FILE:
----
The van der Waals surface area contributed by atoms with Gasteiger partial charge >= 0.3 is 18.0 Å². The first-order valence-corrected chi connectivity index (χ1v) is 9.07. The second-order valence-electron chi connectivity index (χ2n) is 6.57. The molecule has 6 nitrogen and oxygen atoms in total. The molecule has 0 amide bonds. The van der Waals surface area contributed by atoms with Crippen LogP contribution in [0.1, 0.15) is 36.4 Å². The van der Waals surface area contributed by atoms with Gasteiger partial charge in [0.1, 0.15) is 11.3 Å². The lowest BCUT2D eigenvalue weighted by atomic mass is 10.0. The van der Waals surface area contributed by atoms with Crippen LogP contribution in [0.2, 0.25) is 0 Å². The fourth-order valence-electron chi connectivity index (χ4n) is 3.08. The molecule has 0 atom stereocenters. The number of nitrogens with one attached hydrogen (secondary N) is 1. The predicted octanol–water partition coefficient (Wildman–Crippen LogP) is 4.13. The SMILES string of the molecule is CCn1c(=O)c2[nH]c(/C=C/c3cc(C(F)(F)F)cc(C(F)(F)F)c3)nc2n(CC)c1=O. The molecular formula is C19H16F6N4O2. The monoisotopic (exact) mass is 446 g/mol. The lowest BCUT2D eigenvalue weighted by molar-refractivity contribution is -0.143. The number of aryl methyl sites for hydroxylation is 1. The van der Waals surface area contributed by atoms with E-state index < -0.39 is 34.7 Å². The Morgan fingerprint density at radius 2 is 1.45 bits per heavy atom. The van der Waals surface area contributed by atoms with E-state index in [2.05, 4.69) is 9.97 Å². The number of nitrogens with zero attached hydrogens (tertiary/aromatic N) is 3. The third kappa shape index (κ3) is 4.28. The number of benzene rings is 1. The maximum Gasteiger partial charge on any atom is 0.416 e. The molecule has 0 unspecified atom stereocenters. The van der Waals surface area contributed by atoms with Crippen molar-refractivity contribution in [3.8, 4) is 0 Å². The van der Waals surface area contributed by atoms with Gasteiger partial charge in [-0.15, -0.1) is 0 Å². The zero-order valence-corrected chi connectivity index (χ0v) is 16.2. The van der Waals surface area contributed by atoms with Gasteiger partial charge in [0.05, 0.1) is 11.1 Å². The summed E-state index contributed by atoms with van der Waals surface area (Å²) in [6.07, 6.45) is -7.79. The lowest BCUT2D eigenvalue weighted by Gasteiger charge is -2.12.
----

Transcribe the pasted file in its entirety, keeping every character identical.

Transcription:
The van der Waals surface area contributed by atoms with Gasteiger partial charge >= 0.3 is 18.0 Å². The first-order valence-corrected chi connectivity index (χ1v) is 9.07. The second-order valence-electron chi connectivity index (χ2n) is 6.57. The molecule has 6 nitrogen and oxygen atoms in total. The molecule has 0 amide bonds. The van der Waals surface area contributed by atoms with Crippen LogP contribution in [0.1, 0.15) is 36.4 Å². The van der Waals surface area contributed by atoms with Gasteiger partial charge in [0.1, 0.15) is 11.3 Å². The lowest BCUT2D eigenvalue weighted by atomic mass is 10.0. The van der Waals surface area contributed by atoms with Crippen LogP contribution in [0.2, 0.25) is 0 Å². The fourth-order valence-electron chi connectivity index (χ4n) is 3.08. The molecule has 0 atom stereocenters. The number of nitrogens with one attached hydrogen (secondary N) is 1. The predicted octanol–water partition coefficient (Wildman–Crippen LogP) is 4.13. The SMILES string of the molecule is CCn1c(=O)c2[nH]c(/C=C/c3cc(C(F)(F)F)cc(C(F)(F)F)c3)nc2n(CC)c1=O. The molecular formula is C19H16F6N4O2. The monoisotopic (exact) mass is 446 g/mol. The lowest BCUT2D eigenvalue weighted by molar-refractivity contribution is -0.143. The number of aryl methyl sites for hydroxylation is 1. The van der Waals surface area contributed by atoms with E-state index < -0.39 is 34.7 Å². The Morgan fingerprint density at radius 2 is 1.45 bits per heavy atom. The van der Waals surface area contributed by atoms with E-state index in [2.05, 4.69) is 9.97 Å². The number of nitrogens with zero attached hydrogens (tertiary/aromatic N) is 3. The third kappa shape index (κ3) is 4.28. The number of benzene rings is 1. The maximum Gasteiger partial charge on any atom is 0.416 e. The molecule has 0 unspecified atom stereocenters. The van der Waals surface area contributed by atoms with Crippen molar-refractivity contribution in [3.8, 4) is 0 Å². The van der Waals surface area contributed by atoms with Gasteiger partial charge in [-0.15, -0.1) is 0 Å². The zero-order valence-corrected chi connectivity index (χ0v) is 16.2. The van der Waals surface area contributed by atoms with Gasteiger partial charge in [0.05, 0.1) is 11.1 Å². The summed E-state index contributed by atoms with van der Waals surface area (Å²) in [6.07, 6.45) is -7.79. The lowest BCUT2D eigenvalue weighted by Gasteiger charge is -2.12.